The Pressler family at their 2020 Christmas portrait shoot. “We are truly, truly blessed,” says Nicole Pressler.
When Izaiah Pressler was born with a rare heart defect, it took two procedures — expertly timed and executed — to save his life.
As seen in the February 2021 Issue of Advancing Care. By Melissa F. Pheterson / Photos by Bellissimo Fotography
After an easy labor, Nicole Pressler delivered her second child, Izaiah, this past June. But as soon as the umbilical cord was cut, Nicole and her husband, Jason, watched him go limp on her chest and turn a frightening shade of blue — a sign that he was deprived of oxygen. “We realized something was really wrong,” says Nicole. Izaiah was rushed by helicopter to Maria Fareri Children’s Hospital, in Valhalla, a member of WMCHealth. There, a sonogram confirmed the doctors’ suspicion: transposition of the great vessels, or d-TGA, a rare and serious heart defect.
The Series Circuit
The heart typically pumps blood in a “series circuit,” explains Markus Erb, MD, Director of Inpatient Services for the Pediatric Cardiology Team at Maria Fareri Children’s Hospital. The pulmonary artery sends blood to the lungs to gather oxygen; once replenished, the blood returns to the heart, where the aorta pumps it out to nourish the rest of the body. But Izaiah’s aorta and pulmonary artery were reversed, meaning his oxygen-rich blood (red blood) flowed to and from the lungs, while only oxygen-poor blood (blue blood) flowed to the body, denying the body its vital fuel.
Parent to Parent “I would tell other parents to trust and believe in the team. These babies have the best team fighting for them, and these kids are little warriors. Dr. Erb was one of the first people I talked to on the phone. All I had to go on was his voice, yet I still knew Izaiah was in great hands. And Dr. Nguyen went so in-depth: He reviewed potential complications, how he would respond and next steps for any issues. There was always a plan to keep going. That’s reassuring when you’re handing the baby over for open heart surgery. Plus, everyone in the NICU was concerned with how I was feeling too — making sure I was fed and taken care of.” – Nicole Pressler
But the day of Izaiah’s birth was not the time for a major surgery; the newborn needed a temporary fix to become stable. “We decided to create a slight opening between the two upper chambers of the heart, or atria, so the blood could mix enough for oxygen to flow through the body,” Dr. Erb says. Izaiah gained strength and weight for the next two weeks, which prepared him for corrective surgery. Then he was placed in the hands of Khanh Nguyen, MD, Chief of Pediatric Cardiac Surgery, for what he describes as the “switch operation,” restoring the aorta and pulmonary artery to their proper anatomy. (See sidebar.) Dexterity and precision are key: The arteries have to be switched at the same time.
“Our team of nurses, neonatologists, cardiologists and surgeons all worked together to save him. — Markus Erb, MD
The next day, Izaiah’s breathing tube was removed, and he began receiving feedings. During their stay, COVID-19 precautions required Nicole and Jason to take turns at their son’s side, but the medical team took care to keep the whole family involved and informed.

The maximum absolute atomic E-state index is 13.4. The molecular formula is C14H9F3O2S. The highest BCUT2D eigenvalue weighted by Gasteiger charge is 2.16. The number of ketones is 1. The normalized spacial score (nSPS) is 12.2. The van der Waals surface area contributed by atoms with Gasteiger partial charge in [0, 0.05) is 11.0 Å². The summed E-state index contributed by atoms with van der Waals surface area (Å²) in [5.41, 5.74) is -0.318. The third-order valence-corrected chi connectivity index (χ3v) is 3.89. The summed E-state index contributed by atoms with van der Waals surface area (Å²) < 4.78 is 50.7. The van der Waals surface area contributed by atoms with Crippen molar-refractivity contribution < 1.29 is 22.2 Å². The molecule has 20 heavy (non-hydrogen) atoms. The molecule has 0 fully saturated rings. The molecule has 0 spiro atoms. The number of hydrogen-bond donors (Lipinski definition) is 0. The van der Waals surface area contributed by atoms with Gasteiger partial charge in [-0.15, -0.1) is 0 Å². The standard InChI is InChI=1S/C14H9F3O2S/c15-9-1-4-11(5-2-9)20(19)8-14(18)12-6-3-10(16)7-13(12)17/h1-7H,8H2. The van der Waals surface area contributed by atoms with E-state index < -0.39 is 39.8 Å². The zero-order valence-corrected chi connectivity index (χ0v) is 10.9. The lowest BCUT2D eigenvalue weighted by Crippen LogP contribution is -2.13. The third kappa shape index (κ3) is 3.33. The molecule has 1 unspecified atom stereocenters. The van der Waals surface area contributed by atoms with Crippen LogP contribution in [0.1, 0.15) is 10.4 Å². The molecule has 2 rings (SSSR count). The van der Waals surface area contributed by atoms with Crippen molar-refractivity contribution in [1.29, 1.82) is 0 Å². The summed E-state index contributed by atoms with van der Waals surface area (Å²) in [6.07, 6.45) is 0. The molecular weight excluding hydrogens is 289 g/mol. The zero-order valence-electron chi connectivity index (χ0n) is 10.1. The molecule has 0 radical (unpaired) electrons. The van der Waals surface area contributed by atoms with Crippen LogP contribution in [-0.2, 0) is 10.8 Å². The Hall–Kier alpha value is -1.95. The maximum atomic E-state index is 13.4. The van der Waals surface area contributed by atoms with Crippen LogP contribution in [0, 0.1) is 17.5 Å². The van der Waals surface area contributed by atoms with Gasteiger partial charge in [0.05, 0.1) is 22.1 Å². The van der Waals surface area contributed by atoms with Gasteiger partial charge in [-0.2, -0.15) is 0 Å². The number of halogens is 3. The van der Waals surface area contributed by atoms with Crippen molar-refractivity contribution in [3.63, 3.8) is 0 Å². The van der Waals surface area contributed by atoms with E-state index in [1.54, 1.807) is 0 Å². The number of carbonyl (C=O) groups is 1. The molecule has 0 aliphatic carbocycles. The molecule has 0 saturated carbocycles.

Pediatric Cardiology for the Tiniest Patients “Our pediatric cardiology approach focuses not just on the operation but on recovery, feeding, pain control and beyond,” says Dr. Nguyen. “We aim to perform operations in a way that avoids or minimizes the need for blood transfusions. We make sure the baby’s feedings and caloric intake increase, so they can cope with stress. And when possible, we create the incision under the baby’s arm — an opening that barely fits my thumb — to prevent that subsequent, prominent scar.”
“Our team of nurses, neonatologists, cardiologists and surgeons all worked together to save him, and I believe he will live a full and normal life,” says Dr. Erb.
Izaiah is now active, alert and strong, and at the time of this interview, Nicole, Jason and their 7-year-old daughter, Noelle, enjoyed celebrating their first holiday season as a family of four. “He was our Christmas miracle,” says Nicole. “This has been a hard year, but he made our family complete. I can’t wait to see what every year brings this special guy. I just know he’s going to do some great things.
The Westchester Medical Center Health Network (WMCHealth) is a 1,700-bed healthcare system headquartered in Valhalla, New York, with 10 hospitals on eight campuses spanning 6,200 square miles of the Hudson Valley. WMCHealth employs more than 13,000 people and has nearly 3,000 attending physicians. The Network has Level 1, Level 2 and Pediatric Trauma Centers, the region’s only acute care children’s hospital, an academic medical center, Primary and Comprehensive Stroke Centers, several community hospitals, dozens of specialized institutes and centers, skilled nursing, assisted living facilities, homecare services and one of the largest mental health systems in New York State. Today, WMCHealth is the pre-eminent provider of integrated healthcare in the Hudson Valley. For more information about WMCHealth, visit WMCHealth.org.